CROWLEY: Thanks, Susan Candiotti.
Let me go briefly back to our panel. Not that we actually at this point really care about BP's image, that's kind of BP's problem. Nonetheless, it has very deep pockets, and it can monetarily, so far, survive this.
BRAZILE: Well, Candy, as you know, they've given some of the Gulf states $25 million to mitigate some of the damages. They've given them another 15 million for tourism. But, you know, that's just a drop in the bucket, $15 million for a state like Louisiana, a state like Florida that depends on tourists for our livelihood?
I mean, you're talking about the restaurants, you're talking about the taxi cabs and everything else. So I hope BP steps up to the plate, set aside billions of dollars to compensate those whose livelihoods who have been affected, but also to help with the clean- up.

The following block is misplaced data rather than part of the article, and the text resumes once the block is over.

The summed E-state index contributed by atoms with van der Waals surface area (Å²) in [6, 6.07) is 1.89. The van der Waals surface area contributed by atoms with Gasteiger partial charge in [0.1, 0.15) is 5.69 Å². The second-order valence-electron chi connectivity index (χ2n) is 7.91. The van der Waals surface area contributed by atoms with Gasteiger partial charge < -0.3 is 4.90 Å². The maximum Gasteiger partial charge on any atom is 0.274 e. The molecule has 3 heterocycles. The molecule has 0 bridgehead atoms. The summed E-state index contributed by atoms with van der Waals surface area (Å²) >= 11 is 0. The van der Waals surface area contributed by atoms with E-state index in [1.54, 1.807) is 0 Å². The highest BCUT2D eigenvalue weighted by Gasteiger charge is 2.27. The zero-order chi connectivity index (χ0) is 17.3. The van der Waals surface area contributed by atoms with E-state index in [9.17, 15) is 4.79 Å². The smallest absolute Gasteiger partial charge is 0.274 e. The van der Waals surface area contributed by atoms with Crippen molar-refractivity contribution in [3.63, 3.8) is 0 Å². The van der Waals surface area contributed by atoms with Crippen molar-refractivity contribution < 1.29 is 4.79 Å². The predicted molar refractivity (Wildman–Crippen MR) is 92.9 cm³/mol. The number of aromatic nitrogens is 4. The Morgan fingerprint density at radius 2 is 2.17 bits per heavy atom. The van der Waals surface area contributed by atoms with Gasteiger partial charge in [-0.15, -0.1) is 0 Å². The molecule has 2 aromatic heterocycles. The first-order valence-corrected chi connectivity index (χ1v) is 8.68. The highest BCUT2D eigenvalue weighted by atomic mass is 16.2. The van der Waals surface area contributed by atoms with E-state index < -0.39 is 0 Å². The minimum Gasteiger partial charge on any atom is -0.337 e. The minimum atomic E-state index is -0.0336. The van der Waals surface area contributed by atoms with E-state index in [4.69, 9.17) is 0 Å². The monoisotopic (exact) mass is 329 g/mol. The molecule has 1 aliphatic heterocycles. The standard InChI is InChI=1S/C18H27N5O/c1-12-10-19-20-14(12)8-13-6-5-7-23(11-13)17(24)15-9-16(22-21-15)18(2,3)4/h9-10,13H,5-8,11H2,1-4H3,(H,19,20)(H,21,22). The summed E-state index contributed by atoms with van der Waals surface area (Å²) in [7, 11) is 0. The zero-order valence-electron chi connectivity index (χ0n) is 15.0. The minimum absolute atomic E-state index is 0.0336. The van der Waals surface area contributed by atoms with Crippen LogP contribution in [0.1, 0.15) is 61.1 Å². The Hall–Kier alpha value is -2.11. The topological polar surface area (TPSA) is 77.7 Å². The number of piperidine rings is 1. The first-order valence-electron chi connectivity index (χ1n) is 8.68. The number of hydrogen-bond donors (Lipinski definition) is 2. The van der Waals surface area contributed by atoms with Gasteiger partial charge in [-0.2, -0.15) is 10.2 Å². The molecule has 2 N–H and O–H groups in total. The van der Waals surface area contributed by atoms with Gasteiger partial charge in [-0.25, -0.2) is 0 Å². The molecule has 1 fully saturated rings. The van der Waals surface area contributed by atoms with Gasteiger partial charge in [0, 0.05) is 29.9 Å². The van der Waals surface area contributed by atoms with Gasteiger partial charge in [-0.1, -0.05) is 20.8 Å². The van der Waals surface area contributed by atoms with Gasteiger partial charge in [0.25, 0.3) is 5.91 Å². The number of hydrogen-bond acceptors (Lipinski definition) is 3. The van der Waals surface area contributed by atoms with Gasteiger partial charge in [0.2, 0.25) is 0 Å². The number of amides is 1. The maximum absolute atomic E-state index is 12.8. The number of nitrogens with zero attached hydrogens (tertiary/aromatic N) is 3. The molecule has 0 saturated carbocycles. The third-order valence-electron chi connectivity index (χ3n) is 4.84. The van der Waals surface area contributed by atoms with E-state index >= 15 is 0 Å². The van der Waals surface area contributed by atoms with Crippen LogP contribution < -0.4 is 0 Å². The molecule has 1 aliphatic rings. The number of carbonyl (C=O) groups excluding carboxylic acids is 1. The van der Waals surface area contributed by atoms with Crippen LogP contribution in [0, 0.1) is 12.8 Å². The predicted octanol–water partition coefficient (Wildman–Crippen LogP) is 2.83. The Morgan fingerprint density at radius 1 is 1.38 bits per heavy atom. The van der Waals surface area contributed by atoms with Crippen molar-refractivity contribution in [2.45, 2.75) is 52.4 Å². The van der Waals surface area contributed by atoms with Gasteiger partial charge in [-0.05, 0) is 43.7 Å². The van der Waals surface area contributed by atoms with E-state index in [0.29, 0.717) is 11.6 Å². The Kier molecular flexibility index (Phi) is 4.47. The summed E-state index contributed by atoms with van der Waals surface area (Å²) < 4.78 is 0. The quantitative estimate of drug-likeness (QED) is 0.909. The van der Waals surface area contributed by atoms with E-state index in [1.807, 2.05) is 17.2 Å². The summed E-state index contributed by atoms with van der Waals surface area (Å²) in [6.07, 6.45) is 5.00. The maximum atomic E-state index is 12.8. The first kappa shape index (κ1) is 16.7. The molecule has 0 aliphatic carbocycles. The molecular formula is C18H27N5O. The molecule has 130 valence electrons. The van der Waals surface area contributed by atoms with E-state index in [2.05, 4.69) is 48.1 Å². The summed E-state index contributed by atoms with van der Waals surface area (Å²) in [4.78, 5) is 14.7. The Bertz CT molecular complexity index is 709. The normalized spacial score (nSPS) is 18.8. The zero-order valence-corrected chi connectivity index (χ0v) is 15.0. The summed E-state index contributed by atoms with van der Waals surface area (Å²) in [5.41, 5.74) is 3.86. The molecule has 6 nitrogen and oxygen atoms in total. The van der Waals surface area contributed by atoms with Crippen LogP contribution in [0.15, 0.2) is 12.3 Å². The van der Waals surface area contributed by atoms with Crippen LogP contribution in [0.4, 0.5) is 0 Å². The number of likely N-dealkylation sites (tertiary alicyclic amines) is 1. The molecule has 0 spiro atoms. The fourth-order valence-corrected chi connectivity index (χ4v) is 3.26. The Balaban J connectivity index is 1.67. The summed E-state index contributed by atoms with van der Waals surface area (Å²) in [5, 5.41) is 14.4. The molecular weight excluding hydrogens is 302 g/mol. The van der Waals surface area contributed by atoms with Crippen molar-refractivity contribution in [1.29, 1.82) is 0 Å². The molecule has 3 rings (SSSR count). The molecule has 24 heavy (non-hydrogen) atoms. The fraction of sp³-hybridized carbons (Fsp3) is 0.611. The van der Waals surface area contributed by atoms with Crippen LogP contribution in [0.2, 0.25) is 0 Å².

It's going to take years to clean up this mess. It's a crude river now.
JOHNS: And, you know, the estimates are that the fisheries have suffered billions of dollars worth of damage. Tourism has too. And we do know about this liability cap -- this $75 million liability cap that is in place for everything except for clean-up costs in this kind of situation.
Congress has been talking about trying to raise that either to perhaps $10 billion or maybe making it unlimited. I talked to Senator Jim Inhofe last week of Oklahoma, who has been one of the people sort of standing in the way of that, because, he says, we need to think about it, talk about, you know, what is going to happen.